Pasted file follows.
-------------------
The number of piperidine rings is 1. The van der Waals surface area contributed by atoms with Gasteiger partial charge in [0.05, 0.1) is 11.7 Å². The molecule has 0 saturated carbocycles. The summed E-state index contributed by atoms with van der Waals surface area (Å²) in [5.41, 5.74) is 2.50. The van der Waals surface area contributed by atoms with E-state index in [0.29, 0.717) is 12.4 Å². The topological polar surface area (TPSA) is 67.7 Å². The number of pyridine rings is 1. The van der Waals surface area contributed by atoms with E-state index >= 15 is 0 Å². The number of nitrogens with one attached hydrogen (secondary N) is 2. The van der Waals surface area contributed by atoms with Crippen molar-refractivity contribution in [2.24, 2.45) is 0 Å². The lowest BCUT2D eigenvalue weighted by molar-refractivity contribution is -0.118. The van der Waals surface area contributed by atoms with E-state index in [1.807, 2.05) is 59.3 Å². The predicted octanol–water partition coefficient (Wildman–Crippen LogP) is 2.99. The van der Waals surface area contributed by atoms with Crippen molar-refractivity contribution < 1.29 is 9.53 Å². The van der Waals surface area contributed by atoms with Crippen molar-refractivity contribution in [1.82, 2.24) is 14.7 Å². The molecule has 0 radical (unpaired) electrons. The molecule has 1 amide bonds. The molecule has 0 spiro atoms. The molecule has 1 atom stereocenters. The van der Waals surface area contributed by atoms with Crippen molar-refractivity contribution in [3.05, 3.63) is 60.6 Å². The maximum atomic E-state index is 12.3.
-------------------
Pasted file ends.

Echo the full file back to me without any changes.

The number of piperidine rings is 1. The van der Waals surface area contributed by atoms with Gasteiger partial charge in [0.05, 0.1) is 11.7 Å². The molecule has 0 saturated carbocycles. The summed E-state index contributed by atoms with van der Waals surface area (Å²) in [5.41, 5.74) is 2.50. The van der Waals surface area contributed by atoms with E-state index in [0.29, 0.717) is 12.4 Å². The topological polar surface area (TPSA) is 67.7 Å². The number of pyridine rings is 1. The van der Waals surface area contributed by atoms with E-state index >= 15 is 0 Å². The number of nitrogens with one attached hydrogen (secondary N) is 2. The van der Waals surface area contributed by atoms with Crippen molar-refractivity contribution in [2.24, 2.45) is 0 Å². The lowest BCUT2D eigenvalue weighted by molar-refractivity contribution is -0.118. The van der Waals surface area contributed by atoms with E-state index in [1.807, 2.05) is 59.3 Å². The predicted octanol–water partition coefficient (Wildman–Crippen LogP) is 2.99. The van der Waals surface area contributed by atoms with Crippen molar-refractivity contribution < 1.29 is 9.53 Å². The van der Waals surface area contributed by atoms with Crippen molar-refractivity contribution in [1.82, 2.24) is 14.7 Å². The molecule has 0 radical (unpaired) electrons. The molecule has 1 amide bonds. The molecule has 0 spiro atoms. The molecule has 1 atom stereocenters. The van der Waals surface area contributed by atoms with Crippen molar-refractivity contribution in [3.05, 3.63) is 60.6 Å². The maximum atomic E-state index is 12.3.